Brochure announcing Will Day's book
I recently downloaded Muybridge’s book Animals in Motion – available here:
and The Human Figure in Motion, here:
Dr. Stillman’s magnificent (though flawed) The Horse in Motion is also available, here:
These copies all belonged to Will Day.
The Chapter details shown here are from the two-volume book 25,000 Years to Trap a Shadow, by Wilfred E. L. Day. The picture of the book is an artist’s impression – it was never published.
Will Day (1873-1936), for those who haven’t come across him, was involved in the early days of cinema as a travelling showman, became a major figure in the British cinema equipment industry – and tried his hand much less successfully in production. Fascinated , to the level of obsession necessary for a dedicated collector without substantial financial resources, he accumulated a large collection of material relating to pre-cinema and the early days of the film industry. In the 1920s this was shown in a back room of his shop in London’s Lisle Street. He was the foremost champion of the claims of William Friese Greene to be acknowledged as the ‘inventor’ of cinema.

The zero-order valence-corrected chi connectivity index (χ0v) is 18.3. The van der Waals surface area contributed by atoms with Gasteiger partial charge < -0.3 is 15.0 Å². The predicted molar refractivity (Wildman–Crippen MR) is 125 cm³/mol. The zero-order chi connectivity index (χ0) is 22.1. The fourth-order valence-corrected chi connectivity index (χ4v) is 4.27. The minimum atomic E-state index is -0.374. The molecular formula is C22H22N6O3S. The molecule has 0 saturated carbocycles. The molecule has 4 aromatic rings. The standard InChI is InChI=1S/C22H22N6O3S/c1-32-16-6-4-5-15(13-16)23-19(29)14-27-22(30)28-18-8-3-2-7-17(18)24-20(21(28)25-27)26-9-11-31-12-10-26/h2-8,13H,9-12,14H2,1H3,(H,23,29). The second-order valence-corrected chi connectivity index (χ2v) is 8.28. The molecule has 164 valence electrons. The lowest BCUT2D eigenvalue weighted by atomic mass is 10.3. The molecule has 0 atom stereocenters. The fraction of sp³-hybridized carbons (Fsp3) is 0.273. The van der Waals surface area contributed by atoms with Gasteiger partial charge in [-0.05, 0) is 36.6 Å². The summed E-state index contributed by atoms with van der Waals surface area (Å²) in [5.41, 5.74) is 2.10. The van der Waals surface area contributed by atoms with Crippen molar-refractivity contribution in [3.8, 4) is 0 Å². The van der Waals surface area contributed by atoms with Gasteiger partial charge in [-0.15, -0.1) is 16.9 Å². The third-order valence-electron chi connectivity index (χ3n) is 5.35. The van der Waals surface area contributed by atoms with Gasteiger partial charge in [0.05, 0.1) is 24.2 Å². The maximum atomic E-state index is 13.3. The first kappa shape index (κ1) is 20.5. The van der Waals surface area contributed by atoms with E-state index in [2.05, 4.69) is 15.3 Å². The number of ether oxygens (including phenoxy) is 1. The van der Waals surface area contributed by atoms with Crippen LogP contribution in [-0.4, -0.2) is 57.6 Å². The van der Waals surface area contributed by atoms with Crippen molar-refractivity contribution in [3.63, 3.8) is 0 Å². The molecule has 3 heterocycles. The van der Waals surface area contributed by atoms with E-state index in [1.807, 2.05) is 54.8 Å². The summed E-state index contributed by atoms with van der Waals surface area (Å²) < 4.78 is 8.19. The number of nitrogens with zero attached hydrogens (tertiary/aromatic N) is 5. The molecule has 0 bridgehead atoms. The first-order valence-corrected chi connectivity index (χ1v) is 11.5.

Zoöpraxiscope disc displayed in London's Science Museum in the 1930s
Day went into the radio business in the 20s, and was a key player in the very early days of television, in partnership with John Logie Baird, and was at one time co-patentee of television. All the time his interest in the origins of cinematography continued, his collection eventually being displayed in a special gallery in the Science Museum, London. The prestige enabled Day to add many items. The collection included several Muybridge publications.
In 1931, Day gave a speech at the unveiling of the memorial tablet in Kingston Museum, and around that time donated a zoetrope to the museum, with a copy of an original picture strip of a silhouette sequence of a Muybridge galloping horse.
Zoetrope, Kingston Museum Collection
He was keen that the motion aspects of Muybridge’s work should be seen by visitors, and suggested that the zoetrope could be worked by a handle. It was never installed. I believe that a phenkistiscope moving image disc (mid 19th-century) in the Kingston Collection was also provided by Will Day.